Australian financial markets regulator ASIC has today published a full enforcement report for the first 6 months of 2013, from January to June inclusive.
The report comprises a detailed account of all 371 outcomes, including criminal action as well as civil and administrative action, enforceable undertakings and negotiated outcomes.
Big Brother Gains Two Undertakings
ASIC has been successful this year in ensuring that two FX companies entered into enforceable undertakings as a result of its implementation of First Derivatives Delta Stream system which conducts surveillance on the compliance procedures of companies.
The first of these firms was Halifax Securities in April, when 6 irregularities in the company’s risk management procedure were highlighted by the findings of the Delta Stream system.
Just a week later, City Index Australia entered into an enforceable undertaking with ASIC due to the company having inadequate procedures in place for the handling of client funds, a matter which also came to light through the data provided by the Delta Stream system.
Insider Traders Criminally Charged
The Australian authorities take a dim view of individuals and firms which engage in insider trading. During the period between January and June this year, ASIC has entered into criminal proceedings against six entities on this basis.
Administrative remedies have been applied to one firm for market manipulation, and a further 2 entities for flouting market integrity rules. Five criminal prosecutions took place for making misleading statements or dishonest conduct, along with 12 civil cases and 4 undertakings for transgression of the same law.
An example of this is the inappropriate advice and questionable marketing approach of self-styled “Aussie Rob” FX training company Lifestyle Group. In June this year, ASIC prosecuted Murray John Priestley, the company’s CEO, and banned him from providing financial services for 3 years.
ASIC wound up the Trader side of the business, responsible for providing training and software to delegates, a practice on which opinions vary significantly and of which regulators often observe with a fine toothed comb.
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And the Enforcements Continue…
ASIC has concluded that it has proceeded with 78 enforcements during this particular period, all of which have reached an outcome, in the areas of market integrity, corporate governance and financial services.
The Australian government alongside ASIC has during that period engaged in a series of moves to strengthen its regulatory scope, including recommending an increase in the net capital requirement for financial services businesses, the winding up of firms which disobey the rules, and the constant surveillance of compliance departments by use of the Delta Stream system.
ASIC has not rested on its laurels, and although this report relates to the first half of this year, the regulator continues to purge unacceptable behavior from Australia’s FX and financial services landscape.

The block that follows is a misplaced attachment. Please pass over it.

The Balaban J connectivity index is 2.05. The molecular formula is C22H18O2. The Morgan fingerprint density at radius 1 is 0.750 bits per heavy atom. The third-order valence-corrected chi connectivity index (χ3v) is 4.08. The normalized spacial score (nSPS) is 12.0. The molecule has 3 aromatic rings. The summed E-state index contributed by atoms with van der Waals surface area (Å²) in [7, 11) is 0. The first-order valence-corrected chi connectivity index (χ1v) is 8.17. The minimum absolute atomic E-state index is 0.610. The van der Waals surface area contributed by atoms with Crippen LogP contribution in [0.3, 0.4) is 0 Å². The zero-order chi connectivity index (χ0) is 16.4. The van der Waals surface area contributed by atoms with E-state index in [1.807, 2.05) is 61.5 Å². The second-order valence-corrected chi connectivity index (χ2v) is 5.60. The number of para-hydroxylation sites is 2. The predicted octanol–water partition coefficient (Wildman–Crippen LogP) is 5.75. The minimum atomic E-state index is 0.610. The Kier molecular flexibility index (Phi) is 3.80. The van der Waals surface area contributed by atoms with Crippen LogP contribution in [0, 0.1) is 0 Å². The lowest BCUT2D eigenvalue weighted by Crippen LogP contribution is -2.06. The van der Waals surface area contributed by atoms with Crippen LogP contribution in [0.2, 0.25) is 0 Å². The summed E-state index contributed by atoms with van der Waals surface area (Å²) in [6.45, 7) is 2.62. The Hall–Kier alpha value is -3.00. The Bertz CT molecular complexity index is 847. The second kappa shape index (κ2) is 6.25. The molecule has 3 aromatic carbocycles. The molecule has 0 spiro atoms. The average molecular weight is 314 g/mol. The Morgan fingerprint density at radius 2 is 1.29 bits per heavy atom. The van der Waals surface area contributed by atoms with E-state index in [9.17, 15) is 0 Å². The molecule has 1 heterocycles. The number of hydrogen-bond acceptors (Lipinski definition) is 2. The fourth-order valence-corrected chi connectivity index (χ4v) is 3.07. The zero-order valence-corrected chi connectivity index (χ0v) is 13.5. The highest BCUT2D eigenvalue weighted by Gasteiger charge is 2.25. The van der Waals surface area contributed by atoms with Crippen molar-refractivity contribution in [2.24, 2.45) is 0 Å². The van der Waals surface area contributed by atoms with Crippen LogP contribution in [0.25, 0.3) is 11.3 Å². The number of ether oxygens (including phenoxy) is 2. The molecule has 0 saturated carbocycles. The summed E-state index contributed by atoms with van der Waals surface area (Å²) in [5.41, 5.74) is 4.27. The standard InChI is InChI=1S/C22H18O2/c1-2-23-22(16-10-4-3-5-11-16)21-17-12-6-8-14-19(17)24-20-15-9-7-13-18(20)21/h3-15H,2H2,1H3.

Earlier this month, forex and OTC derivatives broker Apex Derivatives was wound up by ASIC and its assets liquidated due to inadequate capitalization, trading whilst technically insolvent and purporting to have an ASIC financial services license by advertising on its website, despite the license having been revoked by ASIC at an earlier stage.
Aggregation of Data
Within today’s report covering January to June, ASIC has also included aggregate data for the past two years it has been publicly reporting on its enforcement results.
ASIC Commissioner Greg Tanzer stated publicly today that this allowed the regulator to identify emerging areas of focus.
“With investors’ search for yield in a time of low interest rates seemingly showing no signs of slowing down, we will target misleading or deceptive advertising and sales practices by product issuers to ensure higher risk products aren’t being mis-sold,” Mr. Tanzer said.
“Likewise, as the number of corporate insolvencies in Australia continues to rise, we will be looking to key gatekeepers such as directors and insolvency practitioners to ensure that they make appropriate decisions and uphold their obligations.”
Mr. Tanzer said that the discovery of legacy issues by firms – uncovering problems with older products or processes that need rectification – as a result of recent reforms such as Future of Financial Advice (FOFA) and Stronger Super, both government initiatives intended to overhaul the entire financial services industry, brought the obligation to self-report breaches to ASIC to the forefront.
“ASIC will work constructively with companies who act promptly and appropriately in reporting breaches, to ensure that compliance issues are analysed and resolved and that consumers and investors can feel confident in the financial system” is Mr. Tanzer’s conclusion.